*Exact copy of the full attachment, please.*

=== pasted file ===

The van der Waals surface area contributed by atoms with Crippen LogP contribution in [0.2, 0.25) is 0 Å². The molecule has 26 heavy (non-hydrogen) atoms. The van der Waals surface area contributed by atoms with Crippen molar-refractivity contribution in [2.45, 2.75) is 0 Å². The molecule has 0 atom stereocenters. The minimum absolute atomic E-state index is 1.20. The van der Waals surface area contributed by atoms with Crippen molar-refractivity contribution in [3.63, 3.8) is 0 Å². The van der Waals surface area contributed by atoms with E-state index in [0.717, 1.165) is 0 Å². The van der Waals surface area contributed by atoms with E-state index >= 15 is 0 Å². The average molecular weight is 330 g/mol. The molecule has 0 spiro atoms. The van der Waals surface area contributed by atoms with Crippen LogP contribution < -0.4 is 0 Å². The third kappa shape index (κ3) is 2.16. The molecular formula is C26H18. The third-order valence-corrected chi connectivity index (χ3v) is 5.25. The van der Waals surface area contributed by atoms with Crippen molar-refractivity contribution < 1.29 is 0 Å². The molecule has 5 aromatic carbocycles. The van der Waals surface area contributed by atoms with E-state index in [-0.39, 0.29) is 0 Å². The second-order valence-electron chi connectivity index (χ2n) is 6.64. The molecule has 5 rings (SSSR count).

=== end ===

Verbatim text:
The van der Waals surface area contributed by atoms with Crippen LogP contribution in [0.2, 0.25) is 0 Å². The molecule has 26 heavy (non-hydrogen) atoms. The van der Waals surface area contributed by atoms with Crippen molar-refractivity contribution in [2.45, 2.75) is 0 Å². The molecule has 0 atom stereocenters. The minimum absolute atomic E-state index is 1.20. The van der Waals surface area contributed by atoms with Crippen molar-refractivity contribution in [3.63, 3.8) is 0 Å². The van der Waals surface area contributed by atoms with E-state index in [0.717, 1.165) is 0 Å². The van der Waals surface area contributed by atoms with E-state index >= 15 is 0 Å². The average molecular weight is 330 g/mol. The molecule has 0 spiro atoms. The van der Waals surface area contributed by atoms with Crippen LogP contribution < -0.4 is 0 Å². The third kappa shape index (κ3) is 2.16. The molecular formula is C26H18. The third-order valence-corrected chi connectivity index (χ3v) is 5.25. The van der Waals surface area contributed by atoms with Crippen molar-refractivity contribution < 1.29 is 0 Å². The molecule has 5 aromatic carbocycles. The van der Waals surface area contributed by atoms with E-state index in [-0.39, 0.29) is 0 Å². The second-order valence-electron chi connectivity index (χ2n) is 6.64. The molecule has 5 rings (SSSR count).